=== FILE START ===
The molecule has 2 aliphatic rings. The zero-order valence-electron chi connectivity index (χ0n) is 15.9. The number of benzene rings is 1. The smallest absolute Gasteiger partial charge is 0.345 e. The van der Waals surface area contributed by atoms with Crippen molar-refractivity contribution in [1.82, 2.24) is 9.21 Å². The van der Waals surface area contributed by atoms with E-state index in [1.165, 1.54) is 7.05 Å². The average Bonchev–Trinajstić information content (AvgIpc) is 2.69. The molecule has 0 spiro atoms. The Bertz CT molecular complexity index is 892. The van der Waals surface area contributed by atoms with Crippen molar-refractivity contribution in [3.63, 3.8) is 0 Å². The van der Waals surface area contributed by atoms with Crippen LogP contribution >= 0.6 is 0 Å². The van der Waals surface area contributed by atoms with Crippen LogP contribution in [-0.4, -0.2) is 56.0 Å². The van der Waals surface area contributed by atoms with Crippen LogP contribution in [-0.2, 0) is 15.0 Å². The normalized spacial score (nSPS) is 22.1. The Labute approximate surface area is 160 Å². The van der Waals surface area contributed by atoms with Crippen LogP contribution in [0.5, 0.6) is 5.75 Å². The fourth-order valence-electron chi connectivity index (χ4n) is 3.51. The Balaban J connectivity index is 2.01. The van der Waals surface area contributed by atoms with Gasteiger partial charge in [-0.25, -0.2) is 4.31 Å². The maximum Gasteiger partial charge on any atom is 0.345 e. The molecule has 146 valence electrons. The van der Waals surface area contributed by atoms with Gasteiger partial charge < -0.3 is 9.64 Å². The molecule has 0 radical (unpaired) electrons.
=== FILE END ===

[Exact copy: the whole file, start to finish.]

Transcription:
The molecule has 2 aliphatic rings. The zero-order valence-electron chi connectivity index (χ0n) is 15.9. The number of benzene rings is 1. The smallest absolute Gasteiger partial charge is 0.345 e. The van der Waals surface area contributed by atoms with Crippen molar-refractivity contribution in [1.82, 2.24) is 9.21 Å². The van der Waals surface area contributed by atoms with E-state index in [1.165, 1.54) is 7.05 Å². The average Bonchev–Trinajstić information content (AvgIpc) is 2.69. The molecule has 0 spiro atoms. The Bertz CT molecular complexity index is 892. The van der Waals surface area contributed by atoms with Crippen molar-refractivity contribution in [3.63, 3.8) is 0 Å². The van der Waals surface area contributed by atoms with Crippen LogP contribution >= 0.6 is 0 Å². The van der Waals surface area contributed by atoms with Crippen LogP contribution in [-0.4, -0.2) is 56.0 Å². The van der Waals surface area contributed by atoms with Crippen LogP contribution in [-0.2, 0) is 15.0 Å². The normalized spacial score (nSPS) is 22.1. The Labute approximate surface area is 160 Å². The van der Waals surface area contributed by atoms with Crippen LogP contribution in [0.5, 0.6) is 5.75 Å². The fourth-order valence-electron chi connectivity index (χ4n) is 3.51. The Balaban J connectivity index is 2.01. The van der Waals surface area contributed by atoms with Gasteiger partial charge in [-0.25, -0.2) is 4.31 Å². The maximum Gasteiger partial charge on any atom is 0.345 e. The molecule has 146 valence electrons. The van der Waals surface area contributed by atoms with Gasteiger partial charge < -0.3 is 9.64 Å². The molecule has 0 radical (unpaired) electrons.